West of Then: A Mother, A Daughter, and a Journey Past Paradise
Tara Bray Smith
Simon & Schuster, 2004 (2004)
Reviewed by J. A. Kaszuba Locke
eliant on conversations with others, and her own memory of events, Tara Bray Smith debuts with her memoirs in
West of Then
, confronting her Hawaiian past, and present life. Through personal narrative, traveling back and forth in time, the author faces a
about her mother, Karen Morgan, whose family records include one of Hawaii's founding families named Faye.
aren gave birth to four daughters, the first of whom she gave up for adoption. The remaining three (Tara, Lauren, and Layla) weaved through an often traumatic childhood into present-day adulthood. Karen is an addict,
at times, and seemingly in need of constant male companionship. The first time Tara was abandoned was at seven years of age - she and her sisters were often left in public places, her mother telling them she needed to go to the
. At times Karen returned within hours, at others not until the next morning. When Tara traveled as a minor, between locations in Hawaii and other U.S. states, she was left at the airport for hours before Karen would show to pick her up. Tara writes, '
Karen Morgan gave me up twenty-five years ago, when I was seven. She was a heroin addict and couldn't take care of me ... I don't know why I think my mother is my responsibility, but I do.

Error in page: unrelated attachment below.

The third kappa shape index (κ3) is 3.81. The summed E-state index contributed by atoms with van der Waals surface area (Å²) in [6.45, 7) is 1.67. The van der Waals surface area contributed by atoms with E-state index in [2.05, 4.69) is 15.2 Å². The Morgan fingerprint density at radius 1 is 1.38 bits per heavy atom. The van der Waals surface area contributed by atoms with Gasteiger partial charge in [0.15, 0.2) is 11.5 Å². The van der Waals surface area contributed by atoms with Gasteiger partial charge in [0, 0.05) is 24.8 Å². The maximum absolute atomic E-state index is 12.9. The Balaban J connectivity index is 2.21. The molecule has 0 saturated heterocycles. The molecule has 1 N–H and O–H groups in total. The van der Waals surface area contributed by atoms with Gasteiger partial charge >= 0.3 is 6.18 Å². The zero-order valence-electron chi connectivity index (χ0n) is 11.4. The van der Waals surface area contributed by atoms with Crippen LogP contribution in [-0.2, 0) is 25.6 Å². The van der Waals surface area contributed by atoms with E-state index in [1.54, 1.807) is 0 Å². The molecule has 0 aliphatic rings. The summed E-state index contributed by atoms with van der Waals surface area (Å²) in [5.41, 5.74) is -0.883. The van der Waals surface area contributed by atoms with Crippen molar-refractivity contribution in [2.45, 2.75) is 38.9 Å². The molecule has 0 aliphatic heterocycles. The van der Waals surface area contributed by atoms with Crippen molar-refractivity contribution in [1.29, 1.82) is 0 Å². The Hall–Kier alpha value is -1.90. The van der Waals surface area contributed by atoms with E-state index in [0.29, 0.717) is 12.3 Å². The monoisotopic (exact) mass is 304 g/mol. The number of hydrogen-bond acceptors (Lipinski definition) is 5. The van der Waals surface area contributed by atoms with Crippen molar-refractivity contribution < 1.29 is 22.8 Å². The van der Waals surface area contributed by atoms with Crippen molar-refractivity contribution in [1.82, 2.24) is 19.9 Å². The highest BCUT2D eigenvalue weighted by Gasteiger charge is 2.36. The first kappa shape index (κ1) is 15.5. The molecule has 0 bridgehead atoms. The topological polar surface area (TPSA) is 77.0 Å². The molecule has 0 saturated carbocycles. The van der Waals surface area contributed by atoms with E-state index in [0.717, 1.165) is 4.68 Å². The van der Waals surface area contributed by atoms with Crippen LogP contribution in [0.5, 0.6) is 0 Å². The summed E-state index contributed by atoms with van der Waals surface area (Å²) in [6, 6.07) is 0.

ara has lived both with Karen, and with her dad and stepmother, who provided for her education at Dartmouth College in New Hampshire. After Tara made a place for herself in New York, she was uprooted by phone calls from her mother, when Tara would return to Hawaii to search for Karen. Smith unravels her home life, and also discusses the history of Hawaii and of locations such as Oahu, and Honolulu and its Triangle Park, a place for many homeless, prostitutes, and addicts. Underlying Tara's memoirs are both bad scenarios of her family life and happy times. Tara's writing contains descriptions of the beauty of her homeland, as well as its seamy side. She has often had to search for her mother, to bring her to a rehabilitation home, after which she disappears again. In 2001, there was a reunion of sisters and mother with first-born
, renamed Claire by her adoptive parents. Now, at age 32, Tara retains her love for her mother, siblings, father, and extended family.
t first glance, I was disillusioned with Smith's jumping back and forth in generations from chapter to chapter, and within the chapters themselves. But I soon realized that memoirs don't occur in static order, i.e. from one day or year to the next, and I cannot deny the appeal of the author's poetic descriptions, and her handling of the delicacy of the subject matter. Tara tells of her life without the smallest bit of judgment of her mother, and adds splashes of wit. Though some readers may acquire a disjointed feeling from reading Tara's memoirs, I enjoyed and highly recommend
West of Then
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